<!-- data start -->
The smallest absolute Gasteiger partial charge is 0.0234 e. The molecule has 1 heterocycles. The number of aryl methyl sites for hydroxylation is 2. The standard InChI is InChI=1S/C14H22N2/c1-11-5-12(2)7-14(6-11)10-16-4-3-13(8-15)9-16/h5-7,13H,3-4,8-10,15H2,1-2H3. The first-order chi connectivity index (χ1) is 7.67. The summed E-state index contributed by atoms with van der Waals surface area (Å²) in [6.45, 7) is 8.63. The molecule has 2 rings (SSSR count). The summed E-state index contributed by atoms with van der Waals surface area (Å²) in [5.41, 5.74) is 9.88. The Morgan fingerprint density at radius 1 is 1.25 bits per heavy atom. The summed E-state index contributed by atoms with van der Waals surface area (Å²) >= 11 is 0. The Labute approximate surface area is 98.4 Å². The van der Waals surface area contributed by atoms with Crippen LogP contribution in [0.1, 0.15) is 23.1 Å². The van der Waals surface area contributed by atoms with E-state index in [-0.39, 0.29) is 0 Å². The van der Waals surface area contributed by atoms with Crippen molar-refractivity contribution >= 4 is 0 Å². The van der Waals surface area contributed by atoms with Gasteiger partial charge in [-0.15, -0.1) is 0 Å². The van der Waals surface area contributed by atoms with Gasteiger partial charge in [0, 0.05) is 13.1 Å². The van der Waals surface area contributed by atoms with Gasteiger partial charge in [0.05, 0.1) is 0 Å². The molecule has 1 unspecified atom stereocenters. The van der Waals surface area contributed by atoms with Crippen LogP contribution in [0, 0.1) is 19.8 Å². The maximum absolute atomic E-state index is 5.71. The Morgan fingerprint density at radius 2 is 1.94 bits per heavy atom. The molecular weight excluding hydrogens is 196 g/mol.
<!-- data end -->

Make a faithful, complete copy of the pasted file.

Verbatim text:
The smallest absolute Gasteiger partial charge is 0.0234 e. The molecule has 1 heterocycles. The number of aryl methyl sites for hydroxylation is 2. The standard InChI is InChI=1S/C14H22N2/c1-11-5-12(2)7-14(6-11)10-16-4-3-13(8-15)9-16/h5-7,13H,3-4,8-10,15H2,1-2H3. The first-order chi connectivity index (χ1) is 7.67. The summed E-state index contributed by atoms with van der Waals surface area (Å²) in [6.45, 7) is 8.63. The molecule has 2 rings (SSSR count). The summed E-state index contributed by atoms with van der Waals surface area (Å²) in [5.41, 5.74) is 9.88. The Morgan fingerprint density at radius 1 is 1.25 bits per heavy atom. The summed E-state index contributed by atoms with van der Waals surface area (Å²) >= 11 is 0. The Labute approximate surface area is 98.4 Å². The van der Waals surface area contributed by atoms with Crippen LogP contribution in [0.1, 0.15) is 23.1 Å². The van der Waals surface area contributed by atoms with E-state index in [-0.39, 0.29) is 0 Å². The van der Waals surface area contributed by atoms with Crippen molar-refractivity contribution >= 4 is 0 Å². The van der Waals surface area contributed by atoms with Gasteiger partial charge in [-0.15, -0.1) is 0 Å². The van der Waals surface area contributed by atoms with Gasteiger partial charge in [0, 0.05) is 13.1 Å². The van der Waals surface area contributed by atoms with Gasteiger partial charge in [0.05, 0.1) is 0 Å². The molecule has 1 unspecified atom stereocenters. The van der Waals surface area contributed by atoms with Crippen LogP contribution in [0, 0.1) is 19.8 Å². The maximum absolute atomic E-state index is 5.71. The Morgan fingerprint density at radius 2 is 1.94 bits per heavy atom. The molecular weight excluding hydrogens is 196 g/mol.